I was determined to involve Surojit in the children’s workshops that I was going to conduct in my neighbourhood. However since he was labelled a thief, he resisted coming to the group and facing the other children in the neighbourhood for fear of being taunted. I worked with him separately for a few weeks doing various self-worth activities. In the ‘I Can’ session, he started off by saying that he could do nothing. When asked who appreciated him he said “No one loves me, no one appreciates me. Who do I name?” I asked him to think. He sat quietly for 10 minutes and then eventually thought of two people (My mother and brother) who had said good things about him – one being his football skills.

Several days later, on the 15th August, Surojit won a prize in a football match in an adjacent neighbourhood. He came running to show the prize to me. I found an opportunity and said, “We haven’t won these prizes, you have. Now do you know what you can do?” I made the moment even more special by taking a photograph of him with all his prizes. He felt happy and proud. He had achieved something after a very long time and was appreciated by lots of people. Now he felt confident enough to attend the group workshops.

I was also concerned about the group's reaction. Here I found the Ground Rules that were collectively made by the participants to be helpful. Amongst the list were also points like 'being careful what we say so nobody gets hurt', 'everyone is included'. It was everyone’s responsibility to ensure that the rules were followed. Anyone who breached the rules was reminded by the group of the way they had promised to act.

This strategy helped Surojit be part of the group without being humiliated. He has been coming regularly."

21 Sept 2012

I Believe - Sangita

Sangita Das is a member YRC Drishtikon (2008)
Change Maker, Gender Volunteer ('11)
TF Youth Facilitator since 2012
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"I believe that in society, women and men should get equal spaces and equal opportunities"

Earlier these things didn’t cross my mind. I was brought up in an environment which is stereotypical in its outlook. Here people believe women to be burdens, and don’t consider their wishes and opinions to have any value. If someone has more than one daughter, or doesn’t have a son, their suffering increases.

One such example is my mother. My elder paternal aunt-in-law has five sons, my paternal aunt also has sons. Only my mother doesn’t have a male child. We are three sisters. So these two relatives frequently tell my mother, “We have sons, so no worries” People in our neighbourhood who have sons say, “A gold ring is good, even if out of shape.” We are daughters, so we are fake gold. Hearing these things my mother would be deeply sad and she would cry.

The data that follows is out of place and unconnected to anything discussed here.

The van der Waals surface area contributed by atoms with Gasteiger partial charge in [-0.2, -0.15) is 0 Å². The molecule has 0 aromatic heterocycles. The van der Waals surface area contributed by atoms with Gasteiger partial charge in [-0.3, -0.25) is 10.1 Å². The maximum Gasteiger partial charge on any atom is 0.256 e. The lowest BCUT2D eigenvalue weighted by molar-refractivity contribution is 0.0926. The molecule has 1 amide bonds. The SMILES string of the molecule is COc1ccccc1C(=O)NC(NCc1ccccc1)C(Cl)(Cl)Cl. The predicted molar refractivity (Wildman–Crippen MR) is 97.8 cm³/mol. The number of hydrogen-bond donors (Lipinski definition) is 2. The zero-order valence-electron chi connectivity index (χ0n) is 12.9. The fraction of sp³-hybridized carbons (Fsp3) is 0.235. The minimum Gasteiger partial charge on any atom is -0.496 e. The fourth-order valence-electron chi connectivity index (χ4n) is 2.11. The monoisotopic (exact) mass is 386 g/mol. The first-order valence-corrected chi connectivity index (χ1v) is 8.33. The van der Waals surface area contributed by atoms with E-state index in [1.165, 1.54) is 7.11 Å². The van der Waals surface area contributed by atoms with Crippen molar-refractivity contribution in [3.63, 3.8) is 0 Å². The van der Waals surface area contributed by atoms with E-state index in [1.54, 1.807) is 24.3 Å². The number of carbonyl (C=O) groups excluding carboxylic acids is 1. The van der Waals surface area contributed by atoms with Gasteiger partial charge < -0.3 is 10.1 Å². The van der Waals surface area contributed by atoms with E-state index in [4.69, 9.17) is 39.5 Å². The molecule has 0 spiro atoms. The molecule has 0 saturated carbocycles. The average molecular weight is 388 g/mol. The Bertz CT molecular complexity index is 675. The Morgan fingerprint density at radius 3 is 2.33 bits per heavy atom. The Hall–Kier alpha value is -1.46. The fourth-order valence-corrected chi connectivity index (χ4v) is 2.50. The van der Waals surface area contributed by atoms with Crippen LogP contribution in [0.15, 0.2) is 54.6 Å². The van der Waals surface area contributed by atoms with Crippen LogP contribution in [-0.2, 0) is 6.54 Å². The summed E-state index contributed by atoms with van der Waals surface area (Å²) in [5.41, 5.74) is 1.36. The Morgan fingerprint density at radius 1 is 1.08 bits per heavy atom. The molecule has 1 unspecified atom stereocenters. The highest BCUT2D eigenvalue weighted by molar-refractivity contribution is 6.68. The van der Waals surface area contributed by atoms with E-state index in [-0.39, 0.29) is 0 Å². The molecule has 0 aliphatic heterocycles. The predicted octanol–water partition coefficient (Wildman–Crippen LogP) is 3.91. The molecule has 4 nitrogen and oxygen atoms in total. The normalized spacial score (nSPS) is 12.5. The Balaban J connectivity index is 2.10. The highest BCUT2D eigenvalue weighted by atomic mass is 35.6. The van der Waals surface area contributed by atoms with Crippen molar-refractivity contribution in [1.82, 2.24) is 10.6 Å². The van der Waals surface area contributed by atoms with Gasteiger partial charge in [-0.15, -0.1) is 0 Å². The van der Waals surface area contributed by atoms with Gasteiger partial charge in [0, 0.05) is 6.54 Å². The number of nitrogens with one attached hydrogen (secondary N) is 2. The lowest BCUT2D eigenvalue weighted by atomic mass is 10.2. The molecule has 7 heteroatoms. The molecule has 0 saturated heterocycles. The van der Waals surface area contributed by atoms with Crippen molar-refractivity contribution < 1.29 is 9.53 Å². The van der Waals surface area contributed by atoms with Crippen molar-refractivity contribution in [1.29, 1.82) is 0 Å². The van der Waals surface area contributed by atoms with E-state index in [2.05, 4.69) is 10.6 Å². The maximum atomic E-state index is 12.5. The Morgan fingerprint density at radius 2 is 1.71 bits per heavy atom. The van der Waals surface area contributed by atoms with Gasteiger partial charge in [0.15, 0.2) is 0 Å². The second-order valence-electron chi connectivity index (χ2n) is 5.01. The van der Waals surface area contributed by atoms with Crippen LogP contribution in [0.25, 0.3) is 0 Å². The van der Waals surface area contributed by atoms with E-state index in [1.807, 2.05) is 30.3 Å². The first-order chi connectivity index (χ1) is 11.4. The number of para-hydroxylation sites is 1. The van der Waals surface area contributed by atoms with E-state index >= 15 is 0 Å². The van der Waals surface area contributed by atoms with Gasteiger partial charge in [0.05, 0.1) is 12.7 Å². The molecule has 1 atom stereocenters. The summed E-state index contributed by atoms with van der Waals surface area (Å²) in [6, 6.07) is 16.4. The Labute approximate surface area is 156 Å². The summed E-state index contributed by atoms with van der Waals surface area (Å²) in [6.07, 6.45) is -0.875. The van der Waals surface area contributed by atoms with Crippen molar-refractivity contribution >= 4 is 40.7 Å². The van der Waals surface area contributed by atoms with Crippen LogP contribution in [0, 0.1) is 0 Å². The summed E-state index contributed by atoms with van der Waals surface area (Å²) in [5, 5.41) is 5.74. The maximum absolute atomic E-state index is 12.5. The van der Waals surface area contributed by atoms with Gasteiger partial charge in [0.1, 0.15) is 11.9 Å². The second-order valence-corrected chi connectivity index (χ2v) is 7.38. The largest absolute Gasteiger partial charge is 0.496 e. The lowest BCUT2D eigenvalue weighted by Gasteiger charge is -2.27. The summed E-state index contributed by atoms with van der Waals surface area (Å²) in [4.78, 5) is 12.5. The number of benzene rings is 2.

20 Sept 2012

I Believe - Sabir

Sabir Ali is a member of YRC Pratyasha (2011)
participant in TF Empowerment through
Technology Workshops (2012)
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"I believe from my heart that if a person really wants to, he can do anything, however difficult that job is"

I have been applying this belief to my own life from when I was about 8 years old. Many people have influenced this belief in me. Firstly, my family.

We used to live in a small room with no electricity. I used to study in the light of a chimney lamp. There were six members in my family – my parents, my three sisters and me. From childhood, I have struggled a lot, so I am a little different from others who have had it otherwise. I really, deeply feel the value of life.

When I was a child, my father’s financial situation was very bad and it was very hard to run a family of six. Added to this were the expenses for my and my sisters’ education. My father never let us know his struggles but still I understood, even if a little.

I Believe - Krishna

Krishna Goldar is the founder member of
YRC Ujaan (2008), Change Maker,
Youth Trainer ('09), Coordinator of TF programme
to develop new YRCs (2012)
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Also check out this
video on Krishna's group - Ujaan

"I believe that every person around me is valuable and worthy of respect"

I myself don’t know when this belief was first born in me, but for quite some time, I have been noticing this belief being reflected in my interactions with people.
Earlier, wherever I felt something needed to be done, I used to jump into the fray, and feel pride in it. If I felt someone was weak, I used to do all her work; if someone couldn’t see, I would help her cross the road. Any kind of help needed? No problem, I was there!